User: Password:
|
|
Subscribe / Log in / New account

Should be: Goodnight, Perl 6.

Should be: Goodnight, Perl 6.

Posted Feb 13, 2013 17:59 UTC (Wed) by andrel (guest, #5166)
In reply to: Should be: Goodnight, Perl 6. by raiph
Parent article: Chromatic: Goodnight, Parrot

Have there been psychology experiments proving that understanding the different syntax uses a different part of the brain, or is that still informed conjecture?


(Log in to post comments)

Should be: Goodnight, Perl 6.

Posted Feb 13, 2013 19:21 UTC (Wed) by raiph (guest, #89283) [Link]

> Have there been psychology experiments proving that understanding the different syntax uses a different part of the brain, or is that still informed conjecture?

Aiui there have been lots of brain scan experiments demonstrating that understanding spoken natural language uses different synaptic circuits to process different syntax elements. I hope to get some time to find more useful answers to your question this weekend and post back in this thread.

Use of our natural language processing neural mechanisms for reading, writing, understanding computer languages

Posted Mar 7, 2013 21:27 UTC (Thu) by raiph (guest, #89283) [Link]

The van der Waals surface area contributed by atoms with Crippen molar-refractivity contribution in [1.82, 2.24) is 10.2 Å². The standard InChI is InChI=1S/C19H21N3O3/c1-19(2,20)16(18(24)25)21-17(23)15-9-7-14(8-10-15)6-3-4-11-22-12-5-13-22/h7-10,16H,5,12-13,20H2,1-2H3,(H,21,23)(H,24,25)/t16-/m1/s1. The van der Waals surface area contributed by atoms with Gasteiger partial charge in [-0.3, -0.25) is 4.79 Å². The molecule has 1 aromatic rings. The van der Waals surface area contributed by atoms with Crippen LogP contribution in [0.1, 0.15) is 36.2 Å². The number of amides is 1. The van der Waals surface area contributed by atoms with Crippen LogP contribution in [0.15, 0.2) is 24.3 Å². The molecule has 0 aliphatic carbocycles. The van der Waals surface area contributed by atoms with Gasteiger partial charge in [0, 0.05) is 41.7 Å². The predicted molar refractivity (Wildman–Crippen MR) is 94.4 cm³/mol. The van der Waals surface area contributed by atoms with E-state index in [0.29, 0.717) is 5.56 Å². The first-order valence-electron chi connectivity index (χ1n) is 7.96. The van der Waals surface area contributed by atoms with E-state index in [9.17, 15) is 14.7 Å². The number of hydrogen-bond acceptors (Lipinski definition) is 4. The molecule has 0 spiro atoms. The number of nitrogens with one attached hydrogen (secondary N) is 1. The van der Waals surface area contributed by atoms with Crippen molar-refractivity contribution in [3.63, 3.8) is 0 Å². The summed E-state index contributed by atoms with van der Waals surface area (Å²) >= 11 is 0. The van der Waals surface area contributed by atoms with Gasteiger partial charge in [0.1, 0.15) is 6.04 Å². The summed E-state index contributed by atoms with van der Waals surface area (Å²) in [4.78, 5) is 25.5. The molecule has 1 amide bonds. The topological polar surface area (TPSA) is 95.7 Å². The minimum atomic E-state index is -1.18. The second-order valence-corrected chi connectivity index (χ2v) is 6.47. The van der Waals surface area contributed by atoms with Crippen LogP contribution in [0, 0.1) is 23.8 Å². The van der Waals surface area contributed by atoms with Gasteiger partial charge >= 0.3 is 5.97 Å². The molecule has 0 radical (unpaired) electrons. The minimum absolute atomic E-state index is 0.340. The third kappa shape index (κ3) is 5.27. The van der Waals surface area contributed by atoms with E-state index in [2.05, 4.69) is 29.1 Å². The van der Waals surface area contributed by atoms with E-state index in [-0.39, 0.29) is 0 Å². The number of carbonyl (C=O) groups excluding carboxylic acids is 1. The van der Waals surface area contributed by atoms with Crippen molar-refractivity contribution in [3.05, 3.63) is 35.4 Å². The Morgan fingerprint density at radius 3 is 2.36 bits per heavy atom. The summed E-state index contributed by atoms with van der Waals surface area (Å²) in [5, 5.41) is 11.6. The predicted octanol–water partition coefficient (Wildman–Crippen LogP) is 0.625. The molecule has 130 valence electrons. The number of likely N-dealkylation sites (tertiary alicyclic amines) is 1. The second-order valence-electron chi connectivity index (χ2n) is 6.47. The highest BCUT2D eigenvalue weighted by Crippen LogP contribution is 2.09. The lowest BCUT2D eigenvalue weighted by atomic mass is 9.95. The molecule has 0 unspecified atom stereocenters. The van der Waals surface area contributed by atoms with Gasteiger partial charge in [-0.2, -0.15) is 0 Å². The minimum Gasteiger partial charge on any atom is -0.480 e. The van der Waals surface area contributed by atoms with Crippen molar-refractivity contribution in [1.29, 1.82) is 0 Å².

I've just hunted around starting from a google for "understanding syntax" "brain scans". I've not yet found stuff specifically discussing how natural language syntax processing neural mechanisms impact our processing of computer language, but here's one that A) confirms use of some such mechanism in processing of music notation and B) suggests that such mechanisms would/can also be used used in reading, writing, understanding computer languages.

"These combined results suggest that [an area of the brain], known to be crucial for syntax processing in [natural] language, plays also a functional role in the processing of musical syntax. Hence, the present findings are consistent with the notion that Broca's area supports the processing of syntax in a rather domain-general way." (from http://www.ncbi.nlm.nih.gov/pubmed/20570253)


Copyright © 2018, Eklektix, Inc.
Comments and public postings are copyrighted by their creators.
Linux is a registered trademark of Linus Torvalds